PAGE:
Wave goodbye to the lowest five-yr mortgage rates - Mortgages - News - Moneyfacts

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Wave goodbye to the lowest five-yr mortgage rates

Wave goodbye to the lowest five-yr mortgage rates

Category: Mortgages

Updated: 07/09/2015
First Published: 07/09/2015

MONEYFACTS ARCHIVE
This article was correct at the time of publication. It is now over 6 months old so the content may be out of date.

Over the past year borrowers have been treated to record low mortgage rates, giving many the chance to reap the rewards of low monthly repayments. However, those days may be coming to an end, with research from Moneyfacts showing that the lowest five-year fixed mortgage rates may already be a thing of the past.

The end of the rate cutting trend

After months of providers continually cutting rates in an attempt to secure borrowers, the near-constant speculation of an upcoming base rate rise means that this trend is beginning to wane. Take a look at the table below – it highlights the lowest ever rates recorded, and as you can see, the days of all-time low rates have been and gone, with rates already beginning to edge back up.

Sep-14 May-15 Jul-15 Aug-15 Today
Lowest five-year fixed rate at 75% LTV 3.28% 2.49% 2.44% 2.44% 2.48%
Lowest five-year fixed rate at 70% LTV 3.18% 2.49% 2.34% 2.34% 2.43%
Lowest five-year fixed rate at 65% LTV 2.89% 2.19% 2.14% 2.14% 2.34%
Lowest five-year fixed rate at 60% LTV 2.99% 1.99% 2.09% 2.23% 2.29%
Moneyfacts.co.uk Compiled: 7.9.15

However, this isn't the result of a lack of competition, and instead, it's all to do with wholesale costs. Competition is still incredibly fierce in the mortgage market, but speculation of a base rate rise has meant that wholesale costs – or the price at which providers borrow money to lend out to borrowers – have started to increase, and providers have had little option to but to raise their rates in response.

"While competition in the mortgage market remains high, it's clear that record low rates are starting to disappear," said Charlotte Nelson, finance expert at Moneyfacts. "Five-year fixed rates have been particularly affected by wholesale pricing as the likelihood of a base rate rise within the next five years is high. For instance, the average five-year fixed rate at 60% loan-to-value has increased from 2.54% to 2.66% in the space of just two months."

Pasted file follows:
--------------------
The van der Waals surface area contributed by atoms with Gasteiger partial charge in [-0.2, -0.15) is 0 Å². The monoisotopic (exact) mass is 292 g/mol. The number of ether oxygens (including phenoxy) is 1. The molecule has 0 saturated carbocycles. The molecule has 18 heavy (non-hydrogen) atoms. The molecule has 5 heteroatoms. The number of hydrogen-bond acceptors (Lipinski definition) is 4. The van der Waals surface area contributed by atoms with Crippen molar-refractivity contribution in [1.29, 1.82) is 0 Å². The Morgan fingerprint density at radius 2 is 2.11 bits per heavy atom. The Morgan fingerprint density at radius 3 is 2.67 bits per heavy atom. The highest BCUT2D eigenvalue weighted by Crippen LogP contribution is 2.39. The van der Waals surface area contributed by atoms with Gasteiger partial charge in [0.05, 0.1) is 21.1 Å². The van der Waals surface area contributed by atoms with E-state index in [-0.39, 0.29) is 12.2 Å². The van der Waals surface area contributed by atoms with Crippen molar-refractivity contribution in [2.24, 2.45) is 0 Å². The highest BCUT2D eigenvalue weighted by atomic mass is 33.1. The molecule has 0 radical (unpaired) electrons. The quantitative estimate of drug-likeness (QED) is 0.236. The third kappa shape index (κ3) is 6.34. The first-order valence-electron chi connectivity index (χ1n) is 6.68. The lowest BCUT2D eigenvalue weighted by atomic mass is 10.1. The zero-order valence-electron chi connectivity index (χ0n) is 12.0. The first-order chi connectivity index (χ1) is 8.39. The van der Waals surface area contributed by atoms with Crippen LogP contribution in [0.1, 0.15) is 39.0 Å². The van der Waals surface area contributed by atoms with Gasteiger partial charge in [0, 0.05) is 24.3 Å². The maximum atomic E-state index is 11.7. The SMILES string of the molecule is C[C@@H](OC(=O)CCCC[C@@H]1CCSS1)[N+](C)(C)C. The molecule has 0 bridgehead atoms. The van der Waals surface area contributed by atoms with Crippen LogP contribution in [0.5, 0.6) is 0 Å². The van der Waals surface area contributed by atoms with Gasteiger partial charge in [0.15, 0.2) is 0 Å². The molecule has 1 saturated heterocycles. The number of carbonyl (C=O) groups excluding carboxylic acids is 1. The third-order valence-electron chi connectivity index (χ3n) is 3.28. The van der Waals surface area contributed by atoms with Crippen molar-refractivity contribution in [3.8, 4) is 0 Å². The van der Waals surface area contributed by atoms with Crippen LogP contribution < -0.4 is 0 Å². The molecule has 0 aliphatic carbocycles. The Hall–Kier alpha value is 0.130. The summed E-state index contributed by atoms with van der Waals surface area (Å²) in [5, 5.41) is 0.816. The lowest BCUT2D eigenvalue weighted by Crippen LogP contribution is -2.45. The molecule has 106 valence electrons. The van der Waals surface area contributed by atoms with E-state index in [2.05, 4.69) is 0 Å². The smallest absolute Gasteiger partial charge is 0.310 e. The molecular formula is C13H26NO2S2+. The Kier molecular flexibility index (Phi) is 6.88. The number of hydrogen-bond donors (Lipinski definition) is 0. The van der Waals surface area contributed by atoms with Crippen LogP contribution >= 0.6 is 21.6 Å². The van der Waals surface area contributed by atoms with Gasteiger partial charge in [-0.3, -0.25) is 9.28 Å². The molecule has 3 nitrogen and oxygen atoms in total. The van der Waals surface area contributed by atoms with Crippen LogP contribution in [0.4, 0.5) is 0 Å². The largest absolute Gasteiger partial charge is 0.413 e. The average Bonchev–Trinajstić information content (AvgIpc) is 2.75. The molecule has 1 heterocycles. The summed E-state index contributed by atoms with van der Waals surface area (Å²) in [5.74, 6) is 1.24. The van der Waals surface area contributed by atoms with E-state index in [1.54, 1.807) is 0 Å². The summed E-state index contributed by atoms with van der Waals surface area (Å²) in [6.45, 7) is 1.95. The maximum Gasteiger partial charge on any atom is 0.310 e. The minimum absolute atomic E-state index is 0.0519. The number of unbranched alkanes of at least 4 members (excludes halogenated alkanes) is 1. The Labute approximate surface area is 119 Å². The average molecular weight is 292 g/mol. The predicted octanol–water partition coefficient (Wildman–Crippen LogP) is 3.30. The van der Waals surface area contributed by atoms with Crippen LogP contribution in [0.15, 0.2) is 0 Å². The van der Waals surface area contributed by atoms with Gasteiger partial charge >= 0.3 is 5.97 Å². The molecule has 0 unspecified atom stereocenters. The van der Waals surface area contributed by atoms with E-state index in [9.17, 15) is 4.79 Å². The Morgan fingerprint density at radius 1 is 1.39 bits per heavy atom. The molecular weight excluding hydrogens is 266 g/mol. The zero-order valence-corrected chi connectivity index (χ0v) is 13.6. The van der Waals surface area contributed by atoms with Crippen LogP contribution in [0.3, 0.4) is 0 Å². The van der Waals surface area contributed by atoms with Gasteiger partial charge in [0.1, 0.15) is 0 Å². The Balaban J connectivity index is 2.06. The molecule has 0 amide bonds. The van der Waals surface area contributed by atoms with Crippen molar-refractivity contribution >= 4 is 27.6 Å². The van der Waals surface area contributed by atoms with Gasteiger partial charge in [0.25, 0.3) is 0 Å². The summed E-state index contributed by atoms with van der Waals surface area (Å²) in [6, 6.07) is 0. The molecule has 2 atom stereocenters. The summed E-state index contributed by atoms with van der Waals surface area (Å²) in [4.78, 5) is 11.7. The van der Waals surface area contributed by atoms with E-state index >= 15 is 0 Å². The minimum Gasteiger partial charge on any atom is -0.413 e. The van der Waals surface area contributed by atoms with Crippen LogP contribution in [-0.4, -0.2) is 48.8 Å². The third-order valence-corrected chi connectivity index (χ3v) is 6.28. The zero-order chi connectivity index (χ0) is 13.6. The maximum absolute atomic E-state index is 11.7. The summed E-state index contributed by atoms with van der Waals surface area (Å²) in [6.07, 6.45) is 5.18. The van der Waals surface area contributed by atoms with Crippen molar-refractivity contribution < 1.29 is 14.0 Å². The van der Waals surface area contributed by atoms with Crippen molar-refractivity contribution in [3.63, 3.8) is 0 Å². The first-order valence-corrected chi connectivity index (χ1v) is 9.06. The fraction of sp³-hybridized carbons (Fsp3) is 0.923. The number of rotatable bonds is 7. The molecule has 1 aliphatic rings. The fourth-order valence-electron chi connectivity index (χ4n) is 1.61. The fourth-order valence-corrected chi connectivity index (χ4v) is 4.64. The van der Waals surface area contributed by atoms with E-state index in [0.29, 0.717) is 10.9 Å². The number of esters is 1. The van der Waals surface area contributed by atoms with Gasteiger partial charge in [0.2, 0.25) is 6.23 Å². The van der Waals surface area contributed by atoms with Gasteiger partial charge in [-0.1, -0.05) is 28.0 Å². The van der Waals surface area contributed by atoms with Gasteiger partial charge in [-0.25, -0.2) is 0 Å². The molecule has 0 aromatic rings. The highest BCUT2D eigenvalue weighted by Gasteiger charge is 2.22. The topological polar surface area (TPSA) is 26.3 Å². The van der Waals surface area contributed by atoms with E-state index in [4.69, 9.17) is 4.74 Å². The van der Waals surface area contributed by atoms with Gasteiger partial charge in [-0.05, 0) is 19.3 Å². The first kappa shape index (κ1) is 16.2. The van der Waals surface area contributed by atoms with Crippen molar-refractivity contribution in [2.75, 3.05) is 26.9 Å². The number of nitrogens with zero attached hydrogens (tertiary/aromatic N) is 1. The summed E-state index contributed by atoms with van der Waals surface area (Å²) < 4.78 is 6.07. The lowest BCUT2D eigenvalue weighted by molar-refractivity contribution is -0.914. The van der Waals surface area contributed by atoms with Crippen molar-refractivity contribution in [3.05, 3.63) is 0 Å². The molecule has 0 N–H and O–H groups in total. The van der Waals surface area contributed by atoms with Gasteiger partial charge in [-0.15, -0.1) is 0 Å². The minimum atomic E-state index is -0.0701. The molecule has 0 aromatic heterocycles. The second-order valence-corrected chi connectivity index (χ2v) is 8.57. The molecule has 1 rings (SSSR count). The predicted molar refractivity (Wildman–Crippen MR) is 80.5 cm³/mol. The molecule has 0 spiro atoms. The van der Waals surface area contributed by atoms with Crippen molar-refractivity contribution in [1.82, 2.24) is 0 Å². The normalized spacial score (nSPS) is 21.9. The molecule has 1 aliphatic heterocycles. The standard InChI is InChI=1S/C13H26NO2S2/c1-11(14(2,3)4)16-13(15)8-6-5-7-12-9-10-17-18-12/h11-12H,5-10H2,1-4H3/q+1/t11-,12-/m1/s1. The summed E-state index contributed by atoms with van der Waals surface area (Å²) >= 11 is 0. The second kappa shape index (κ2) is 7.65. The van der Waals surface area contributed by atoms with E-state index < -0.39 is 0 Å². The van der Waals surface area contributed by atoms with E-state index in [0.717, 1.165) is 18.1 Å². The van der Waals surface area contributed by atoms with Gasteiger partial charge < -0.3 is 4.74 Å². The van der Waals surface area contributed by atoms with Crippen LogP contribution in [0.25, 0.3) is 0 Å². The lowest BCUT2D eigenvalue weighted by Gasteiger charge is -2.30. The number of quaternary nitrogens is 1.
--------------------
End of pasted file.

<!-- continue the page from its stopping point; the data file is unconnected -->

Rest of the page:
However, even though rates are beginning to rise, there shouldn't be too much cause for concern just yet. They're still low in comparison to a few years ago, after all, which means that now could be the perfect time to re-consider your options before they edge up further.

Time to fix for longer?

But why stick with your usual pattern? Mortgage rates are only likely to increase in the foreseeable future, so it could be time to consider fixing your mortgage rate for longer, suggests Charlotte. "Borrowers have been in the habit of fixing for two years at a time, with many preferring to re-evaluate their deal on a regular basis. However, committing to a low five-year deal now is likely to pay off if base rate does rise, especially if there is a set of consecutive increases. For example, our calculations show that a small rise of just 0.25% on today's average standard variable rate (SVR) of 4.84% would cost the typical borrower an extra £261.72 a year, so it could pay to think longer-term."

Did you blink and miss the lowest rates on the market? It wouldn't be surprising, as many were only available for a couple of months before they were withdrawn, but that doesn't mean there aren't good deals to be found (take a look at our mortgage best buys and you'll see what we mean). Long-term mortgage rates are still highly competitive, so if you're sitting on your lender's SVR or are coming to the end of a fixed rate mortgage deal, now's the time to grab the opportunity to fix to a low rate and secure low repayments for years to come – even if base rate rises.

Disclaimer: Information is correct as of the date of publication (shown at the top of this article). Any products featured may be withdrawn by their provider or changed at any time.

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